Review
0 Comment

Second-hand: Saab 93 Viggen, 95 Aero

The contrasts between the Swedish automaker Saab's two higher-performance models revealed the right and wrong ways to get some extra zip from a car in this hightech age.

  • Choosing a car at dealership. Thoughtful grey hair man in formalwear leaning at the car and looking away

The contrasts between the Swedish automaker Saab’s two higher-performance models revealed the right and wrong ways to get some extra zip from a car in this hightech age.

The old North American formula, exemplified in steroid-pumped V8 muscle cars, was to aim for the best numbers on a drag strip.

Try to open up one of these babies from the 1970s on a two-lane curve, or stomp on the brakes to prevent a crash, and, well, you had better be a good driver and be under the wing of a high-ranking guardian angel.

The steering, brakes and suspension never measured up to what was under the hood.

Then along came the Volkswagen GTI, followed by hotted-up Japanese makes all with front-wheel drive.

Dubbed hot hatches and pocket rockets, these little cars had peppier engines, mated to a competent chassis that didn’t compromise their drivers.

Europeans introduced higher-end sporty models in the late ’80s cars like Saab’s 900 SPG Turbo.

I was a fan of the old (pre1994) 900, one of the most thoughtfully designed mid-size cars of its day. There was a reason for every one of the quirky design and engineering details. It was a Volvo with style.

The SPG added more power and firmed up the suspension, but the car still felt balanced as easy to drive around town as on twisty back roads.

Then, brought under General Motors’ control, Saab introduced a new 900 for 1994.

The platform and optional V6 engine were borrowed from Opel, GM’s German arm, and the designers gave the styling a Saab look. These models were updated last year and renamed 93.

Year 2000 added a higher-performance Viggen series, complete with a Saab-issue 230 hp high-pressure turbo 2.3 L four that has a flat 258 lbft torque peak between 2,500 and 4,000 rpm.

My Lightning Blue tester, with its 17inch alloy wheels, low-profile performance tires and subtle bodyside cladding was an eyecatcher.

Sounds like a prelude to fun.

Here’s what the 93 Viggen brochure says: “Boosting power and torque is only part of the task. The real challenge is to make the engine and the entire car cope with the increase. Clutch, gearbox and chassis as well as suspension, steering and brakes. All have to be in tune to create a harmonious whole.”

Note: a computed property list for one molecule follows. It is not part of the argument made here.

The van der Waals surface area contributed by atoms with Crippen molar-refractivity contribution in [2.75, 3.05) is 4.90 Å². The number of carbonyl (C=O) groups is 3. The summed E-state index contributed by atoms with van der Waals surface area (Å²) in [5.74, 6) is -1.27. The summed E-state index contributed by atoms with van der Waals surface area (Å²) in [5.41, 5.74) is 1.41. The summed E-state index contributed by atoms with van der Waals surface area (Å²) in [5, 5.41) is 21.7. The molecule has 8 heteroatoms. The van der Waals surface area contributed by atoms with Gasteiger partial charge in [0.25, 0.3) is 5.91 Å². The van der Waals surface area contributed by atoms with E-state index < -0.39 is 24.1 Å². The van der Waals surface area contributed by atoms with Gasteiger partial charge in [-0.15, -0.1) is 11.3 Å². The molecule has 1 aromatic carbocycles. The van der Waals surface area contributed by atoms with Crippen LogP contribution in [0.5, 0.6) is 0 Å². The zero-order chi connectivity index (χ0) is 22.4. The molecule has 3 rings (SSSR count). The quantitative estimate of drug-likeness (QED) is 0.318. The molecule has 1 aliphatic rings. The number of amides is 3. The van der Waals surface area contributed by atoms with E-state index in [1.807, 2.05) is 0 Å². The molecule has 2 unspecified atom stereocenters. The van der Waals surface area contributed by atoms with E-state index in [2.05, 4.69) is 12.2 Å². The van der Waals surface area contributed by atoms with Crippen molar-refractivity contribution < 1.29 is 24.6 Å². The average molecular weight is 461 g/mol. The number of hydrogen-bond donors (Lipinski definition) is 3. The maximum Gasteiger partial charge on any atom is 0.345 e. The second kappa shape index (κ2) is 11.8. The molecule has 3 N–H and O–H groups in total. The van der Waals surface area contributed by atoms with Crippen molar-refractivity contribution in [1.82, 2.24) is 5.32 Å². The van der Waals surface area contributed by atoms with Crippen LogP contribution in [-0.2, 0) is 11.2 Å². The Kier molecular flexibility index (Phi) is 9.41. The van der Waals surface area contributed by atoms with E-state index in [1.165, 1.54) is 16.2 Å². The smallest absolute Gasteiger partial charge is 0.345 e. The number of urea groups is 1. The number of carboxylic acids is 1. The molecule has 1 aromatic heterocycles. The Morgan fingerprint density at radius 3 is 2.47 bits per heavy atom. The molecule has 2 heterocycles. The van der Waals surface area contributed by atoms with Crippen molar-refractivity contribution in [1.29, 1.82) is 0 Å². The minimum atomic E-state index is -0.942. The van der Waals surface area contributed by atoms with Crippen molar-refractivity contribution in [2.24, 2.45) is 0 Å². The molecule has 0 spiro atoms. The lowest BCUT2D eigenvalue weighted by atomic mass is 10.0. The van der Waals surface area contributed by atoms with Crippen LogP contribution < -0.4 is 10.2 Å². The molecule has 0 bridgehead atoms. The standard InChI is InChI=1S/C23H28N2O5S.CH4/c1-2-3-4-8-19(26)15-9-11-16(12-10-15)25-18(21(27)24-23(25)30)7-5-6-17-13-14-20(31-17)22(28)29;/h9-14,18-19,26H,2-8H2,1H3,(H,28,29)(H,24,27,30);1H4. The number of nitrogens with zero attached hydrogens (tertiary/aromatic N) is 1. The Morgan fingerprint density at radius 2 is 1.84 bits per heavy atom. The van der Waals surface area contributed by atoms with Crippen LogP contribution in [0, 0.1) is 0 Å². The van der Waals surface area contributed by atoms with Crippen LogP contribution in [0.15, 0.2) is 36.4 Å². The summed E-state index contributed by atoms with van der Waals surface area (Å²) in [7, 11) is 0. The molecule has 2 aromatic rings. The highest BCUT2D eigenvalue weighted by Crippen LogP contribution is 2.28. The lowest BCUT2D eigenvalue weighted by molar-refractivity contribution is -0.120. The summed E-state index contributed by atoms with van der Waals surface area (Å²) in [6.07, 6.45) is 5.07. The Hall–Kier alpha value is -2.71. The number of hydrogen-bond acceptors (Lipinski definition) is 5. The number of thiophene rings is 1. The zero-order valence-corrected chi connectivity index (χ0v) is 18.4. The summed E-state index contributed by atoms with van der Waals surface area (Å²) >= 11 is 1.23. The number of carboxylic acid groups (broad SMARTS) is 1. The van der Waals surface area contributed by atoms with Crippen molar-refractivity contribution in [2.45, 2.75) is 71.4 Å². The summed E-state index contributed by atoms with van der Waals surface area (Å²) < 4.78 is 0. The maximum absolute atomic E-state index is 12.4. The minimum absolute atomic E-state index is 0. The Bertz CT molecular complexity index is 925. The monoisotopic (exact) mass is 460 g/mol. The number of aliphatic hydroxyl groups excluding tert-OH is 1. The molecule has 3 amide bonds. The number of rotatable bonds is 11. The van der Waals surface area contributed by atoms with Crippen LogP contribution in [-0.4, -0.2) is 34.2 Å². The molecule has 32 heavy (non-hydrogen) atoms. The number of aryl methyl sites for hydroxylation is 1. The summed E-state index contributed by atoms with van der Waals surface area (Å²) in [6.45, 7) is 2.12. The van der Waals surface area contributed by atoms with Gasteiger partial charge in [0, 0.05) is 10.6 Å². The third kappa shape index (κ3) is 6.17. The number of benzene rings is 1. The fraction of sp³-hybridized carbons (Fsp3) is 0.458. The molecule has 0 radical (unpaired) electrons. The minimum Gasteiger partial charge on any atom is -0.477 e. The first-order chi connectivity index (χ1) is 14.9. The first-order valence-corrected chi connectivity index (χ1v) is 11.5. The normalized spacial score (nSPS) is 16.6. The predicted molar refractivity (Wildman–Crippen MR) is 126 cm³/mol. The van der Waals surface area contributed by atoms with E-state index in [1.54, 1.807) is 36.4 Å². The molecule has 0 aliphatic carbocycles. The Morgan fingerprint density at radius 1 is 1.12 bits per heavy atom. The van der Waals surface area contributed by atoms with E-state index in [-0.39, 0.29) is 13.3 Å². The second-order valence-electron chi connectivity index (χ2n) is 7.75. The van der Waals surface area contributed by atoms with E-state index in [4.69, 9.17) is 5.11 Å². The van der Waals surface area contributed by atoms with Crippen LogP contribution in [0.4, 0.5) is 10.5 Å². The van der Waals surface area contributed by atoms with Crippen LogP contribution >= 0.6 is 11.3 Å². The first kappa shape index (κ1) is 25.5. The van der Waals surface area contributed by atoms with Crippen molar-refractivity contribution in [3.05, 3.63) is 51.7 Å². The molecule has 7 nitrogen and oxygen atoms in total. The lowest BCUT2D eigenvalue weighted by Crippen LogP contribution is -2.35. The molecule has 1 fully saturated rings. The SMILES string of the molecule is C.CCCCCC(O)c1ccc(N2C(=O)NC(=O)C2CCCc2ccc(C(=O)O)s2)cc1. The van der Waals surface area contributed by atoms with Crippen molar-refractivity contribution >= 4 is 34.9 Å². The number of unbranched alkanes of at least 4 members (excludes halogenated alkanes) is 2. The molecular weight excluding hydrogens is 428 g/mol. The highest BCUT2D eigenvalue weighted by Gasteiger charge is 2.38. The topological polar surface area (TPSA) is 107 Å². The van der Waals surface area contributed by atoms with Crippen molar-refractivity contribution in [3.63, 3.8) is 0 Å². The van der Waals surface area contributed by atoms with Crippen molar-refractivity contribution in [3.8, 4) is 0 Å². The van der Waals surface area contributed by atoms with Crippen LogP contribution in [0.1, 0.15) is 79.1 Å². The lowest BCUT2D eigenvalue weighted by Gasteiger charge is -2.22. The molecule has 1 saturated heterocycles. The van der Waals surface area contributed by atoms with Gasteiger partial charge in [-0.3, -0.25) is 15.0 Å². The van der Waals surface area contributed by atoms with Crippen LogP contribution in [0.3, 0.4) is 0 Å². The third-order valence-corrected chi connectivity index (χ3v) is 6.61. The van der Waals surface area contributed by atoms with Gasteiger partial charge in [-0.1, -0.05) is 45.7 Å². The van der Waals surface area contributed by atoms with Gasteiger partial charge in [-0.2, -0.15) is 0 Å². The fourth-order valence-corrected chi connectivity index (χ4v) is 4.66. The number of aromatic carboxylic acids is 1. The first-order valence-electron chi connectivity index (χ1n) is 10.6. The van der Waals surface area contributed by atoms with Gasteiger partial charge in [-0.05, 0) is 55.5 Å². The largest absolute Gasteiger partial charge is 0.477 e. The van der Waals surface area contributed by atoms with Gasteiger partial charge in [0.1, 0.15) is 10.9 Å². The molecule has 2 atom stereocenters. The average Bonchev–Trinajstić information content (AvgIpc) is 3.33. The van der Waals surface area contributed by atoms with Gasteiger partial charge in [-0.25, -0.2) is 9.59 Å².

No one else could have said that better.

One could call this the enthusiast’s credo.

But is this what Saab did with the Viggen?

No.

Unlike most highend cars, the $49,900 Viggen ($51,525, as tested) does not have traction or stability control.

Stomp on the gas and the front wheels do a snake dance that demands a firm hand on the wheel. Try this on a wet road and, well, you may need that guardian angel again.

When combined with an abrupt clutch and clunky five-speed shift gate, the go-forward experience becomes decidedly retrograde.

And, unlike just about every other manual transmission car on the market, the 93 does not have a safety interlock for the clutch. Turn the ignition key with the car in gear (most likely Reverse) without pressing down on the clutch pedal, and the car will move, as I discovered when I hit a wall.

Once underway, the cross-scored disc brakes and responsive steering are up to the job, but the ride is harsh on Toronto’s poor pavement.

Amazingly comfortable front seats can’t make up for the narrow interior, but at least there’s plenty of cargo room.

I wondered if Saab’s engineers had been dismissed, until I spent some time behind the wheel of the brand’s other performance model, the 95 Aero.

The larger 95 series, introduced for 1999 to replace the 9000, is also based on an Opel platform, but Saab’s staff was given more time to make this car live up to the brand’s reputation for intelligent design.

The solid body structure and long suspension articulation mean the Aero, powered by the same highpotency four, can do a graceful ballet on demanding roads without rattling its driver or occupants.

The wide interior and comfortable back seat make this a true four-adult tourer and is only 176 mm longer than a 93.

Steering is just as precise and, best of all, when the driver stomps on the gas, the car moves forward, straight forward, with purpose and dignity.

Costing $3,400 more than the 93 Viggen, the 95 Aero four-door sedan justifies its high price with overall prowess. It is simply not good enough any more to offer a hot powerplant; a car needs the moves to go with it just like the brochure said.

Proving that Saab’s quality efforts are paying off, Consumer Reports magazine, in its April auto issue, notes that the Saab 95 earned a much-better-than-average repair history in its first year.

Prices/residuals*

93 Viggen: $49,900/46

93 Viggen convertible: $63,500/53

95 Aero: $53,500/53

Freight: $895

Air tax: $100

* Residual percentage for a 36month lease, as supplied by the current ALG Canadian Percentage Guide.

Follow Wheels.ca on
Facebook
Instagram #wheelsca
Twitter

Show Comments